• San Javier – Camping Mar Menor – after a Burger King Brunch, we arrived at this lovely Stellplatz. Our place had been held by Karen and Colin (much to the dismay of others who’d been turned away). The campsite has the best facilities, we’ve seen for ages (especially for a Stellplatz). It is behind the former Airport – now home to the Spanish Air Force display team
  • Villajoyosa (Benidorm) – Camping El Torres – a must on our to do list. Neither of us had been to Benidorm before and we had heard the tales. A short cycle ride from the campsite and you are in Benidorm!
  • Moraira – Camping Moraira. This is another hidden gem. We cycled out from here to Cova des Arcs at Cala del Moraig. The beaches and bays around here are fantastic. Even better, at the bottom of the hill to the campsite is an Indian Restaurant and takeaway!
  • Valencia – Camping Coll Vert, El Saler. We arrived for two nights, so we could cycle along the beach to the city. Then we were hit by Storm Gloria, and the two nights turned into five. Sand and water was everywhere.
  • Benicassim – Camping Tauro – a one night stop over and we found ourselves in a Caravan Club rally. The campsite was full of Brits! We could have stayed at home.
  • Peñíscola – Camping El Eden – close to the beach in a gem of a town, overlooked by a castle (in Game of Thrones) with cycle routes around – when the sand is cleared. When we were there the sand was over a metre high in places!
  • Amposta – Parque Natural Delta del Ebro – A free spot with Motorhome Parking (services are payable – water and disposal), in the heart of a natural park, with Flamingos.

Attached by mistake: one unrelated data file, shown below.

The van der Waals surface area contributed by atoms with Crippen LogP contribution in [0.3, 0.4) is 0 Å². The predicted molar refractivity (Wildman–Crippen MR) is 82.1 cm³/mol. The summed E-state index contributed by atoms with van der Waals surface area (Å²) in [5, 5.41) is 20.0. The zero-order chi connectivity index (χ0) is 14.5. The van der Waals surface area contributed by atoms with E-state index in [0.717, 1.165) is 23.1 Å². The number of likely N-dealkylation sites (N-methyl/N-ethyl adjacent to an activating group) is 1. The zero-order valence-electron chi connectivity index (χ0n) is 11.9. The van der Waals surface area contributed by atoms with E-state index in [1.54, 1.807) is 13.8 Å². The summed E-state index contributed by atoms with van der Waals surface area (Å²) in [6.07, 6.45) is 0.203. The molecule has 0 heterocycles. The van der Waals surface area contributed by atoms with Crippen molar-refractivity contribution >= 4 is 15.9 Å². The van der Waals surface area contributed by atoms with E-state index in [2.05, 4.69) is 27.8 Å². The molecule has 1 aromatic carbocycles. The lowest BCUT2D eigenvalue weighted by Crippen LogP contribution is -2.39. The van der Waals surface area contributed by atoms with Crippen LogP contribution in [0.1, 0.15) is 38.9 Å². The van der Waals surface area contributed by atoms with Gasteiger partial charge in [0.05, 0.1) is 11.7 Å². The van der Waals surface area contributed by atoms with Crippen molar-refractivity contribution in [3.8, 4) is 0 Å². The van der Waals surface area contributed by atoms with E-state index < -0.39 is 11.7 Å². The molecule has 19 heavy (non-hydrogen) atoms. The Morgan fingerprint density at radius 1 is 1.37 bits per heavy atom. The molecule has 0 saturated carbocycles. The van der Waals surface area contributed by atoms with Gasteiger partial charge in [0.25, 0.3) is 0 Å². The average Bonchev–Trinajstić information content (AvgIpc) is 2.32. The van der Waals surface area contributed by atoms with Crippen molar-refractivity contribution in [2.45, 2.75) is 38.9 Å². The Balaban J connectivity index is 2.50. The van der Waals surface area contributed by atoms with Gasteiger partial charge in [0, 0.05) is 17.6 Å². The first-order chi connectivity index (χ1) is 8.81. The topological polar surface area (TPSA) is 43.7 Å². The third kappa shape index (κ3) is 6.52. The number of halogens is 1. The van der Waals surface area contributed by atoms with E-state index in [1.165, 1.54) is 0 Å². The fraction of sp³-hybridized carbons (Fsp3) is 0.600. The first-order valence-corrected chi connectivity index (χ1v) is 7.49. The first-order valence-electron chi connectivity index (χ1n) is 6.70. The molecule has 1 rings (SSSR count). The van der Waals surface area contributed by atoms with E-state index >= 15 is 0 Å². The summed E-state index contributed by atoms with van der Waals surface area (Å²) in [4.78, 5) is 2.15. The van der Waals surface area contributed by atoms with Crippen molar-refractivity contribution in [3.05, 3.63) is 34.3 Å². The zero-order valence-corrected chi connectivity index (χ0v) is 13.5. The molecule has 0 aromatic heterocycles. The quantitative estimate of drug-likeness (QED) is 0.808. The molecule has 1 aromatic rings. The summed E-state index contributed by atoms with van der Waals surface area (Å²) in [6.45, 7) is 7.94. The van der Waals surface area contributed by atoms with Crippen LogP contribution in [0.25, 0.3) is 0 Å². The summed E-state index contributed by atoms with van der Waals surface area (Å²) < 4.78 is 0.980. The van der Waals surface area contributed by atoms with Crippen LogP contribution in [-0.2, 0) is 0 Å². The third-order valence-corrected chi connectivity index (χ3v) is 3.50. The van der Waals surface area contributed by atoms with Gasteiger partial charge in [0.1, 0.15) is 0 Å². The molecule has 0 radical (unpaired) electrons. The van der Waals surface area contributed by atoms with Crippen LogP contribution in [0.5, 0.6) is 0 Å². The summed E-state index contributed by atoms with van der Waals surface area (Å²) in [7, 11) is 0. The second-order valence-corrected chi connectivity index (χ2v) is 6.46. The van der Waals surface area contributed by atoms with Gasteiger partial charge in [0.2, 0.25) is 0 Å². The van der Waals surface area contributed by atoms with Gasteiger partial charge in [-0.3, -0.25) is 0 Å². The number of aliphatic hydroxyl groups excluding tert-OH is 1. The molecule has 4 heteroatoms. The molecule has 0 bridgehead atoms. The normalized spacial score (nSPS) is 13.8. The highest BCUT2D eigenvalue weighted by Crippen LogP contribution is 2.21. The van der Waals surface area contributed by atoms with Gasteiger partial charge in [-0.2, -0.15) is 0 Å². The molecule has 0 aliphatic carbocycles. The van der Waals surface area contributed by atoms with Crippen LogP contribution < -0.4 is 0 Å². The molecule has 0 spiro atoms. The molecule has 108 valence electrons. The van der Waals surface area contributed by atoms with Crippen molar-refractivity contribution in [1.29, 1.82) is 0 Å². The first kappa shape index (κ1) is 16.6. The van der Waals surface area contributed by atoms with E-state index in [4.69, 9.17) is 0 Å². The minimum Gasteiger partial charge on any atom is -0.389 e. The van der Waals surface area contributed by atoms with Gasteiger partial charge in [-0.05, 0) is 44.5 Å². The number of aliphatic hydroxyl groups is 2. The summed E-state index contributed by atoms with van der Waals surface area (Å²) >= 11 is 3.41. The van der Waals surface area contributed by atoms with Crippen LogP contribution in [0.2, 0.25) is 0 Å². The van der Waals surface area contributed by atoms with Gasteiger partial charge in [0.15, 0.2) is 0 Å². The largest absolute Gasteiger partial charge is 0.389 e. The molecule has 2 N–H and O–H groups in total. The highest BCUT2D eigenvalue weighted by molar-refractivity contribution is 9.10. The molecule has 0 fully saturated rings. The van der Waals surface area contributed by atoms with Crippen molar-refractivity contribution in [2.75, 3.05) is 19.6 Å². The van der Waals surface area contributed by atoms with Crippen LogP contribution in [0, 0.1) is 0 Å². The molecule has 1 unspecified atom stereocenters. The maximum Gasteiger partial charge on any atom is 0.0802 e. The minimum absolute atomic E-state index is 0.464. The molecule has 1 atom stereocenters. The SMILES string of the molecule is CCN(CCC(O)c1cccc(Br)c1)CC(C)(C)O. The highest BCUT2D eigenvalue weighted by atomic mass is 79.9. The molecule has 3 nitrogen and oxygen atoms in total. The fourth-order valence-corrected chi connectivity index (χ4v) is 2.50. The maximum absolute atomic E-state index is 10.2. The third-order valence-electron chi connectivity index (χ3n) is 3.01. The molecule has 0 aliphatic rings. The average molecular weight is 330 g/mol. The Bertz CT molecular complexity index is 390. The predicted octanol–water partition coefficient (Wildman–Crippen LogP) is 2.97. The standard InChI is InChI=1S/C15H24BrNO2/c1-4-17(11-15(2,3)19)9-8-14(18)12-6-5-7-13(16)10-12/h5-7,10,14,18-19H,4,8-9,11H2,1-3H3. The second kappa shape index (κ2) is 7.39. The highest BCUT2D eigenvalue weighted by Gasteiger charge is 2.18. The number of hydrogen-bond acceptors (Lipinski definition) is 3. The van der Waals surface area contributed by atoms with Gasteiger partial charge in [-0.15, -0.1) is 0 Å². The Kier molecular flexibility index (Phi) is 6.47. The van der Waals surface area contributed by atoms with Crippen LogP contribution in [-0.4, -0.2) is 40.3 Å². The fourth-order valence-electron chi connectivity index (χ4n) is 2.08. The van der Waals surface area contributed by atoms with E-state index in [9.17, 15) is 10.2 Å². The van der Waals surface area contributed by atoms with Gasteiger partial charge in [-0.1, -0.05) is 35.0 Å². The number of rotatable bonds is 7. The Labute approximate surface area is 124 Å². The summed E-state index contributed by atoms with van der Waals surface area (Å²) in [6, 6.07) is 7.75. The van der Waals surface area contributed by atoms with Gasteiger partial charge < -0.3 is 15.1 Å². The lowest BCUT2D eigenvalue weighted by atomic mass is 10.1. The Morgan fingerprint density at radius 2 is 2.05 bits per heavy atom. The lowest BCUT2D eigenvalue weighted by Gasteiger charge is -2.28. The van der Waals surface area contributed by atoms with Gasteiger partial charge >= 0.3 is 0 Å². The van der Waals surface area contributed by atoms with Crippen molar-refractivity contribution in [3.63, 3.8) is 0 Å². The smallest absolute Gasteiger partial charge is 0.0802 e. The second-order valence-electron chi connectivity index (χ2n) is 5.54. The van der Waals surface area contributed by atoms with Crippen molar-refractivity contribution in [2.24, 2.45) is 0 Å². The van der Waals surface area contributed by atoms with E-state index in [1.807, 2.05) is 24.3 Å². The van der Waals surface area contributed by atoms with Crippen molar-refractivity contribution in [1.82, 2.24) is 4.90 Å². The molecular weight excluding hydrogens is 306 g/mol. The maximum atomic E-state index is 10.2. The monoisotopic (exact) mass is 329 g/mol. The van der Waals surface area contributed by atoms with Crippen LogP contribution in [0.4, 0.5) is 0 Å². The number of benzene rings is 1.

• Cambrils – Camping La Llosa – we loved it here. You can cycle into the town and on to Salou. We picked up an Indian takeaway and met some more lovely people here. We stopped for two nights and left after five! We got the train from here into Barcelona.
  • Prades – Camping Prades Park – Up in the mountains, with stunning views and walks. We walked up to La Roca Foradada, the holed rock. Another weather warning was in force when we arrived, but thankfully it wasn’t too bad
  • Taradell – Camping La Vall – still in the mountains, the weather turned colder and we headed back to the coast. We liked this site and will return!
  • Palamos – Empord’Area Palamos – A Motorhome stop just outside the town and with more cycle paths into the town and around the countryside. A supermarket is within walking distance.

Portugal

We only spent one night in Portugal, hoping to return later in the year. We will be back, just in a little while!

  • Chaves – Guest House Chaves, on the back of a park and on the edge of the town. The campsite is in the garden of a guest house. It was a lovely taste of the Country, especially having driven over the mountains and through the countryside.

Gibraltar

We should have stayed longer. We actually stopped in Spain but it was so close to the Border, that we’ve added it under Gibraltar.

  • La Línea de la Concepción – Alcaidesa Marina Motorhome Parking. On the edge of the marina, close to the town and the border and an ideal cycle ride onto the Rock.

Lockdown Week 11: Places we’ve been (Part 4: Poland to Slovenia)

We’re still in lockdown. Rules are being relaxed but, we still can’t camp overnight. The weather has continued to be nice and sunny and Reg continues to grow and get more adventurous.